2017. június 12., hétfő

Writing your own container in Go

This artice is about creating a tool which is like Docker, but much more simplified.

First of all, why do we need containers?

I like to think about containers as separate little planets who live in a universe. There is a planet for database management, other one is for an operating system, etc.. They don't care about each other, however you can create communication between them via e.g. radio waves. This could be  the interface between them.
In my world, what is good about these planets is that you can copy the exact same environment which it had, but who is going to live on these planets is up to that specific instance. (E.g. you can achieve that with quantum entanglements - this is getting a bit too fantasy-like haha.)
Let's get back to our containers. With these you can assure that if it works on your computer, it is going to work on any of them in the world - in theory. Saying that you can easily automate your processes for deployment, make development easier and more productive.
So - long story short - containers are really important for modern development environments.

Ok. How can I create one?

It's not that complex! Really!
First of all, I would like to shout out to Liz Rice, whose talk I saw at Craft Conference in Budapest few months ago. (similar video - twitter)
First, you have to understand two core features: control groups (cgroups) and namespaces.
So what are namespaces?
Well, in it's fundamental, namespace is what a user can see of it's environment: process id-s, file system, users, networking, hostname, etc.. And it's all yours, noone else's!
Ok now, let's see what cgroups are!
If we are sticking to the analogy before, cgroups are what you can use, like CPU, memory, disk I/O, etc.. So basically speaking about resources.
And now let's jump into coding!

As you can see it's not that big of a source code. Only 56 lines!
The basic idea is that we are going to run a system call inside a system call.  At the main function it is going to jump into the run function since first we passed the "run" parameter. (go run main.go run)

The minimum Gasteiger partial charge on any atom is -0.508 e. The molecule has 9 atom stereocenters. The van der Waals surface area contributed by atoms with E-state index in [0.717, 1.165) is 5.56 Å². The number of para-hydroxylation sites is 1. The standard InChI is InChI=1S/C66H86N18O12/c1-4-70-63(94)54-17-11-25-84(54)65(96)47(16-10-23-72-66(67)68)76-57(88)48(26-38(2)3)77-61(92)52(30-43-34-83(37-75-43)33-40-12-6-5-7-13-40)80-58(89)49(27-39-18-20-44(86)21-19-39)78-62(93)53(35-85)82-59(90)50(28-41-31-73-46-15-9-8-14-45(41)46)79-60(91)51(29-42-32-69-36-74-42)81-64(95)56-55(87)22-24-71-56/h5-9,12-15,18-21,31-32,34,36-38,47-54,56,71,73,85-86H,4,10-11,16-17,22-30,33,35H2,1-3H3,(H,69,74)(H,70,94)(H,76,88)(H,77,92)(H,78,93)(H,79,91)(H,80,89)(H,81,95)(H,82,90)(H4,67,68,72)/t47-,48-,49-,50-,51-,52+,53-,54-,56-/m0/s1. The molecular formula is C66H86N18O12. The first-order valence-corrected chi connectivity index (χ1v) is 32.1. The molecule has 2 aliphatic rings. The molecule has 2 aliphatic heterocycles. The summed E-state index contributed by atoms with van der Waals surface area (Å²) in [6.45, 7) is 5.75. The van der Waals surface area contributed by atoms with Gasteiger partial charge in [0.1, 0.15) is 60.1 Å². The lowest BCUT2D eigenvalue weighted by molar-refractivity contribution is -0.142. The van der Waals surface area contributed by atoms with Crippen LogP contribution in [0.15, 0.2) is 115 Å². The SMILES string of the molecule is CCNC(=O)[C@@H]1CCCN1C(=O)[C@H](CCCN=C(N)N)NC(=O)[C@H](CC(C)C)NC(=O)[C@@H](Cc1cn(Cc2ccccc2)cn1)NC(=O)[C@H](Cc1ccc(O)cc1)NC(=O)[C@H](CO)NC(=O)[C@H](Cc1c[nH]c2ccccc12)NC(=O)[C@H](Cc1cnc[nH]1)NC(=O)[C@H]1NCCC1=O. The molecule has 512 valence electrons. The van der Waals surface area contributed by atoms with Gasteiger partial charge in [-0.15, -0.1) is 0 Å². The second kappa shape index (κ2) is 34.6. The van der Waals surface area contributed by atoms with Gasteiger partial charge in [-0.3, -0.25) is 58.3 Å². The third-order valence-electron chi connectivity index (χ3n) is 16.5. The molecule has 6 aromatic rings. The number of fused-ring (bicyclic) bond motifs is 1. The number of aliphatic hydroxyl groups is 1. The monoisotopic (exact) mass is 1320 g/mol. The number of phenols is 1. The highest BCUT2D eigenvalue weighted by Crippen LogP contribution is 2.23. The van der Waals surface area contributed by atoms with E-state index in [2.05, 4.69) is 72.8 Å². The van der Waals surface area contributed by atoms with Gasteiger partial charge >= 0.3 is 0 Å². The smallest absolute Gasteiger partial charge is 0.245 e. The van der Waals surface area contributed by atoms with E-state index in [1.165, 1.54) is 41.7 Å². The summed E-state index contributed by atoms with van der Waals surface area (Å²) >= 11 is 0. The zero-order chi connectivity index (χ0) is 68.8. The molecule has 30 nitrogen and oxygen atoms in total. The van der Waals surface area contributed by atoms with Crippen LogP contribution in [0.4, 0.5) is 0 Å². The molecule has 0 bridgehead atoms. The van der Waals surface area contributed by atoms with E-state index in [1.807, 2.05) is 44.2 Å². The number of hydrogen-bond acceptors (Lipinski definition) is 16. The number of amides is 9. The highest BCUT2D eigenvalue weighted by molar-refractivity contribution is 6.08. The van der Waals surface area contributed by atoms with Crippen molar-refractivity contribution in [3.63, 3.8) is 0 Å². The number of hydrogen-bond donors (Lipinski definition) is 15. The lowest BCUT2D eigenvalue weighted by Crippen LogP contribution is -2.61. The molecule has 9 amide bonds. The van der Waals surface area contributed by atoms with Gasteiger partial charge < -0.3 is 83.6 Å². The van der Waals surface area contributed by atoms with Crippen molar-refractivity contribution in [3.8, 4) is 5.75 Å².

Basically what os.exec does is wrapping external commands so they can run in their own namespace. Uhm, excuse me? I have heard about this word before.
Well, no surprise, with this line of code we are going to achieve our own namespace, and we are going to have our own process id-s. Great!
You can see here that we are passing the new argument "child" which means it is going to call the child function.
The next interesting part is the 33rd line where we are passing a bunch of flags for the newly started process, these are:

  • CLONE_NEWUTS is for namespace
  • CLONE_NEWPID is for new process id-s
  • CLONE_NEWNS - this means unshare the mount namespace, so that the calling process has a private copy of its namespace which is not shared with any other process.
Neat! So now we now how we want to run our child process which has it's own namespace and cgroup, but it's still not working in it's own "world". We have to give it a filesystem which behaves like an ubuntu filesystem would work.
So that's where one another trick comes in: we have to have a linux root filesystem which will be the playground of our container. You can learn about the restrictions for the root filesystem here: http://www.tldp.org/LDP/sag/html/root-fs.html .
With this in our toolbelt we can change the root of our child execution to that particular root filesystem directory (46th line), and with the 48th line we are mounting /proc because it's a special kind of directory, and THAT'S IT, if you run go main.go run /bin/bash you will have your own little planet which is completely separate (well, now you know, it's not that separate, but it's acting like it is ;) ).
Enjoy and feel free to play around if you like these kinds of little aspects of modern software development / containerization!

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